Friday, January 5, 2018
The Ellensburg WA sky for the week of 1/6/18
Saturday: How do you study the life cycle of a dog? Easy. Get a dog from the animal shelter, care for it for 15 years and study it. How do you study the life cycle of a star? Easy. Pick a star, watch it for a few billion years, and…. Wait a minute. Astronomers can’t observe something for a few billion years. Instead, they study stars that are at different points in their long life cycle and piece together the information from those different stars. What they do is like studying a one-year-old dog for a few minutes, then studying a different two-year-old dog for a few minutes, and so on. The sky in and near the constellation Orion provides an example of four objects at different points of star life.
First, find Rigel, the bright star in the lower right corner of the constellation Orion. This star, rapidly burning its fuel for a high energy but short-lived existence, is three and a half fists held upright and at arm’s length above due south at 10 p.m. It was not, is not, and never will be like our Sun. However, about one fist up and to the left are the three objects of Orion’s sword holder. The middle “star” is really a star-forming region called the Orion nebula. There you’ll find baby Suns. Now, look about two fists to the right and one fist down from Rigel. You should be looking at a star that is about one tenth as bright as Rigel but still the brightest in its local region. The third star to the right of that star is Epsilon Eridani, the most Sun-like close and bright star. Betelgeuse, in the upper left corner of Orion, is a star at the end of its life that started out life a bit larger than the Sun.
Sunday: Jupiter and Mars are neighbors in the morning sky all this week. Look two and a half fists above the south-southeast horizon at 7 a.m. Jupiter, the brighter planet, is about the diameter of the full Moon above Mars. For an added challenge, look for Mercury and Saturn low on the southeast horizon. Mercury is a half a fist above the horizon and Saturn is about a thumb width above the horizon at 7 a.m. As the week goes on, these two planets will move closer together in the sky.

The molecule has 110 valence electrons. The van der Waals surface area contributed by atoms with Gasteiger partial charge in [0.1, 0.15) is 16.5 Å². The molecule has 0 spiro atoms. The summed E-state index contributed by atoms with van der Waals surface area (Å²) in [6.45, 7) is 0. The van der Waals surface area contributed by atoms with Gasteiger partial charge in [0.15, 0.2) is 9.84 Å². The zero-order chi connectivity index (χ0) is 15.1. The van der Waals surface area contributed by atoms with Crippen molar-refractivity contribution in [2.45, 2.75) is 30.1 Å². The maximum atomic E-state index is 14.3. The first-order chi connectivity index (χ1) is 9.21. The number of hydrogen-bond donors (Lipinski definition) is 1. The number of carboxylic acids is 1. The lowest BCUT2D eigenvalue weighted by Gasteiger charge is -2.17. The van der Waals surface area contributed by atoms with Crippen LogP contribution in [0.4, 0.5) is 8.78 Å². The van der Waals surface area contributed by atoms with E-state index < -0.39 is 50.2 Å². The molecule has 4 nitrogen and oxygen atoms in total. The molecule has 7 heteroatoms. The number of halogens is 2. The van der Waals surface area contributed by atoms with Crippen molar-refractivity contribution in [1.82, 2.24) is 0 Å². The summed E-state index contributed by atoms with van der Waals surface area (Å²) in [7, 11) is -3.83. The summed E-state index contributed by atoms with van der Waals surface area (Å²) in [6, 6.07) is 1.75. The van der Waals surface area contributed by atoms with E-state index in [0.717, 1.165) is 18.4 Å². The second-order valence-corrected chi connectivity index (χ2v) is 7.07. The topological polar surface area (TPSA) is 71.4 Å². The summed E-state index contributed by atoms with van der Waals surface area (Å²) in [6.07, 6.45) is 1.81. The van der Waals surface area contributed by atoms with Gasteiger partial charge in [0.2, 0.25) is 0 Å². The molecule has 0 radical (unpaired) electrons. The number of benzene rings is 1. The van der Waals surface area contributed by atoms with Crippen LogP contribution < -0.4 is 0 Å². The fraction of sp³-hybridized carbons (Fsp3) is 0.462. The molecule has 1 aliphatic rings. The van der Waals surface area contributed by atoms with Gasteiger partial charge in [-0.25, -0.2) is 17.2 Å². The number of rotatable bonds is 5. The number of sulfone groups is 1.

Monday: A new year leads us to contemplate our future. Let’s take some time to contemplate the Sun’s future. The Sun has spent a few billion years as a stable star fusing hydrogen into helium. Once that easily fusible hydrogen is gone, the Sun’s outer layer will puff up like a hot air balloon, getting larger, cooler, and redder. The star Aldebaran, in the constellation Taurus looks like what our Sun will look like in a few billion years. Hear more about Aldebaran and the Sun’s future at https://stardate.org/radio/program/moon-and-aldebaran-25. At 9:30 p.m., Aldebaran is almost exactly 60 degrees, or six fists, above due south.
Tuesday: January is the coldest month of the year so it is time to turn up the furnace. Fornax the furnace is one fist above due south at 7 p.m.
Wednesday: Have you ever looked down on the ground and spotted a penny? In Yakima? While you were standing in Ellensburg? If you have, then you may be able to see the star Hamal as more than just a point of light. It has an angular diameter that can be directly measured from Earth. Hamal, the brightest star in the constellation Aries the ram, has the same angular diameter as a penny 37 miles away. (For comparison, the moon is about half the diameter of a penny held at arm’s length.) Hamal is three and a half fists above due west at 11 p.m.
Thursday: This morning, the Moon joins Jupiter and Mars in the south-southeastern sky. The two planets are less than a half a fist to the lower right of the Moon at 7 a.m.
Friday: Mercury and Saturn are side by side in the morning sky; about a half a fist above the southeast horizon at 7 a.m. Mercury is the brighter of the two planets and is on the right.
The positional information in this column about stars and planets is typically accurate for the entire week. For up to date information about the night sky, go to https://nightsky.jpl.nasa.gov/planner.cfm.